#11

I think it would! Especially given how many extension developers aren’t trained developers. There is also a risk of bad patterns spreading in the community when there is no “authority” showing what is to be preferred.

Obscure variable names like mod (model), ss (selection) are very common. I used them myself for a long time (and still wonder why there is 2 s in the common abbreviation of selection :open_mouth: ).

I’ve also seen a Ruby C extension where the compiled file is renamed (Ruby build and OS removed from name) before being loaded, to make the file name match the init function. This would break if the user don’t have write permission to the folder the plugin is installed to.

There have also been extensions breaking due OS file order changing, as they relied on files with lower file name being loaded first.

It would be good with easily accessed examples showing what you are supposed to be doing, rather than the blind leading the blind.


#12

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#13

Post deleted


#14

At run-time on the end user’s machine?


#15

At runtime on the user’s machine, in the install location, just before loading it.


#16

The reason is simply that .so files are locked by Sketchup at runtime.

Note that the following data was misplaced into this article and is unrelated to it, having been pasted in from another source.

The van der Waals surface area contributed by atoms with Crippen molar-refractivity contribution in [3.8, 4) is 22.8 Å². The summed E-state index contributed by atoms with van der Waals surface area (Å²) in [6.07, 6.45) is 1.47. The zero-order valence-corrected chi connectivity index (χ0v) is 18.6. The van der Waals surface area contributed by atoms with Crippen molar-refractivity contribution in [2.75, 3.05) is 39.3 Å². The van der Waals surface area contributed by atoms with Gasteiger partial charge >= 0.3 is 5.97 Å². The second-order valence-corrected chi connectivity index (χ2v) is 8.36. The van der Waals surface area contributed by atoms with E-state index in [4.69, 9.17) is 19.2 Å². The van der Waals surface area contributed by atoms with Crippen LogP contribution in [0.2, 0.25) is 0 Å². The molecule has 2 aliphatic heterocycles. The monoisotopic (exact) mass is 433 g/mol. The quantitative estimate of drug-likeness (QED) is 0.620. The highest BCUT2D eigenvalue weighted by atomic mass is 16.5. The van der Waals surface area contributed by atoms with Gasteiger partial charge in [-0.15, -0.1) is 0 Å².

So you cannot install an update and overwrite the .so file while Sketchup is running, which would be the case if you install from the Extension Warehouse for instance.
You have to wait for a restart of Sketchup and do the replacement before the .so file is loaded.
This has nothing to do with good or bad programming practices.


#17

Selection Set?


#18

my feeling on abbreviations are that they ‘clarify’ that this is ‘our’ code…

when I first started reading plugins I found it harder to follow code using API words as ‘local’ definitions…

the easiest to follow used things like ‘this_model’, ‘my_group’, ‘our_definitions’, etc…

but ones using sensible shortening actually helped me follow the code flow…

e.g.

  mod   = Sketchup.active_model
  ents  = model.entities
  defs  = model.definitions
  sel   = model.selection

when it says it on the top of the tin, I see no point in throwing the baby out with the bathwater…

john


#19

I can understand that beginners who don’t yet know the syntax do that, but I think it’s something we should try not to encourage as it’s a bad habit. To much code has variables like ents, ents1, g, infqr, hrbnf and such.


#20

Can you point me to any such extension? I’d like to have a close look.